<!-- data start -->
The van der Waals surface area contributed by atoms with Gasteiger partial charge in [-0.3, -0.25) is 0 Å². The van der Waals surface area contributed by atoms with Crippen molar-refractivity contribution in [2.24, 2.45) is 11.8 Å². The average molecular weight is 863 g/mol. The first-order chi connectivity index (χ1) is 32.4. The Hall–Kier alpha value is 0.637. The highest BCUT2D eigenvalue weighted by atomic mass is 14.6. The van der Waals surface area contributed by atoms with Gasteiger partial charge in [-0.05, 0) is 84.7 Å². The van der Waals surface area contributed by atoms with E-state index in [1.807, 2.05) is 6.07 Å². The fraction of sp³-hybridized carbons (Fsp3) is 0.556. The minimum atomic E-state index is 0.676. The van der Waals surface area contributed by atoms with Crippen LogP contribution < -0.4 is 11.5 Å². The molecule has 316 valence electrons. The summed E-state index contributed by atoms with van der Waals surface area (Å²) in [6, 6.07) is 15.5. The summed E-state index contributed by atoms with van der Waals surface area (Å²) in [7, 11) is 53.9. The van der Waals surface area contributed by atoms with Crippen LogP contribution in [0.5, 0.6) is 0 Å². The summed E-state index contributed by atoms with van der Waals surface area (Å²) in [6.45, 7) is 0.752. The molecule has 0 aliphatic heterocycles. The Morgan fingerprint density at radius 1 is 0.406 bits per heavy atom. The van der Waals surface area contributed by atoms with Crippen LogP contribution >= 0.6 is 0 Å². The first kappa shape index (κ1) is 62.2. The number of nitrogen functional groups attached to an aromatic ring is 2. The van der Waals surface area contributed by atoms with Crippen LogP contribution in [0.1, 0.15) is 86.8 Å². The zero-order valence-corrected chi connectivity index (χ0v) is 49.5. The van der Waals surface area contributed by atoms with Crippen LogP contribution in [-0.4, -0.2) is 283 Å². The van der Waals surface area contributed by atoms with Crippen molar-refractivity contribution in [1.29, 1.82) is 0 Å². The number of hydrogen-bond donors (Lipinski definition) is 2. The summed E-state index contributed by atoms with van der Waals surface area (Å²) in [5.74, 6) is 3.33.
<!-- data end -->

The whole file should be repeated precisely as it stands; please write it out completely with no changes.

The van der Waals surface area contributed by atoms with Gasteiger partial charge in [-0.3, -0.25) is 0 Å². The van der Waals surface area contributed by atoms with Crippen molar-refractivity contribution in [2.24, 2.45) is 11.8 Å². The average molecular weight is 863 g/mol. The first-order chi connectivity index (χ1) is 32.4. The Hall–Kier alpha value is 0.637. The highest BCUT2D eigenvalue weighted by atomic mass is 14.6. The van der Waals surface area contributed by atoms with Gasteiger partial charge in [-0.05, 0) is 84.7 Å². The van der Waals surface area contributed by atoms with E-state index in [1.807, 2.05) is 6.07 Å². The fraction of sp³-hybridized carbons (Fsp3) is 0.556. The minimum atomic E-state index is 0.676. The van der Waals surface area contributed by atoms with Crippen LogP contribution < -0.4 is 11.5 Å². The molecule has 316 valence electrons. The summed E-state index contributed by atoms with van der Waals surface area (Å²) in [6, 6.07) is 15.5. The summed E-state index contributed by atoms with van der Waals surface area (Å²) in [7, 11) is 53.9. The van der Waals surface area contributed by atoms with Crippen LogP contribution in [0.5, 0.6) is 0 Å². The summed E-state index contributed by atoms with van der Waals surface area (Å²) in [6.45, 7) is 0.752. The molecule has 0 aliphatic heterocycles. The Morgan fingerprint density at radius 1 is 0.406 bits per heavy atom. The van der Waals surface area contributed by atoms with Crippen LogP contribution >= 0.6 is 0 Å². The first kappa shape index (κ1) is 62.2. The number of nitrogen functional groups attached to an aromatic ring is 2. The van der Waals surface area contributed by atoms with Crippen LogP contribution in [0.1, 0.15) is 86.8 Å². The zero-order valence-corrected chi connectivity index (χ0v) is 49.5. The van der Waals surface area contributed by atoms with Crippen LogP contribution in [-0.4, -0.2) is 283 Å². The van der Waals surface area contributed by atoms with Crippen molar-refractivity contribution in [1.29, 1.82) is 0 Å². The number of hydrogen-bond donors (Lipinski definition) is 2. The summed E-state index contributed by atoms with van der Waals surface area (Å²) in [5.74, 6) is 3.33.